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Wave function

  1. Aug 21, 2007 #1
    Hi....I am new to this forum.
    Can somebody clear a fundemental doubt i have?:uhh: A wave function has a form found by applying Schrodinger's equation. In steady-state systems, arent the system eigen functions, the wave equation of the system? if so is it the energy eigen function or the momentum eigen function(say in particle in a box problem) or eigen function of some other observable that is its wave function?
  2. jcsd
  3. Aug 21, 2007 #2


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    you should clear up your question first. I've found it hard to follow and not sure what you are actually asking.

    in short a wave fn represents the state of the system. it is a collection of variables that describe that state.
    Last edited: Aug 21, 2007
  4. Aug 21, 2007 #3


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    Stationary states are typically states that are eigenstates of the energy operator. They are called stationary because their time dependence of the simple form:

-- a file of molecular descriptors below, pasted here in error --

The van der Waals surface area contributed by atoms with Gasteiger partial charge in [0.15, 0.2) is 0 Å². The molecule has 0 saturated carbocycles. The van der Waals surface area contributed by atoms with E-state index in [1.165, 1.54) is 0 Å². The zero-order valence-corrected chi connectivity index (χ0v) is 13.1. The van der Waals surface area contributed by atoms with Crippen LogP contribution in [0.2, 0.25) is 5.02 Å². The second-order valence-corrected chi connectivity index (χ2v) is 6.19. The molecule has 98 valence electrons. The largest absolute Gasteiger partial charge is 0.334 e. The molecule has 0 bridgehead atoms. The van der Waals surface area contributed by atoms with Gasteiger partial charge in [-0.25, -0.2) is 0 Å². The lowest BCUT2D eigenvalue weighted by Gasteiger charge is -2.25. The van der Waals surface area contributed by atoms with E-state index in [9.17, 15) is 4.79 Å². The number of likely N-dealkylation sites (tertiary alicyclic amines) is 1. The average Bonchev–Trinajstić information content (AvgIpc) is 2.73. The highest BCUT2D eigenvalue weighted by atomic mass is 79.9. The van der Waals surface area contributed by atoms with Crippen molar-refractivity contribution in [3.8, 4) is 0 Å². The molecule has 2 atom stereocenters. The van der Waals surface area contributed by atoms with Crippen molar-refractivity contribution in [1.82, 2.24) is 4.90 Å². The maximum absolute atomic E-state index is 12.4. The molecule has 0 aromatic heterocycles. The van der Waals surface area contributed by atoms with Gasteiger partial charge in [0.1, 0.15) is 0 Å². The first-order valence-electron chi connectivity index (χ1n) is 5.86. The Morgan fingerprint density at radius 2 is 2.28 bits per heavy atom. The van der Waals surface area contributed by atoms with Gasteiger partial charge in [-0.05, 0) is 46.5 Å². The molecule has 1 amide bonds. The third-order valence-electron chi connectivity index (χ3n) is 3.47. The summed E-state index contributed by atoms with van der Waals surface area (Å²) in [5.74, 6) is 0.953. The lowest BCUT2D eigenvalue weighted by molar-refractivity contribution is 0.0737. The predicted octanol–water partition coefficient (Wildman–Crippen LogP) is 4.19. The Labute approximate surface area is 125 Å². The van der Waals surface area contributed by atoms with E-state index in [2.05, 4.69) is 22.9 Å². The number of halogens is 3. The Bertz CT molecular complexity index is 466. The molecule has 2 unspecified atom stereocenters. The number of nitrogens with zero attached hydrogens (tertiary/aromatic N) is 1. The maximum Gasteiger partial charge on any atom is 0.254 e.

[tex] \Psi(x,t) = \psi(x) e^{i E t/\hbar} [/tex]

    Since wavefunctions are really only determined up to an arbitrary phase anyway, this means the state doesn't change in time.

    In the same way that an eigenstate of energy is constant (up to a phase) in time, an eigenstate of momentum is constant (up to a phase) in position. In particular, no state in the particle in a box system is an eignestate of momentum.
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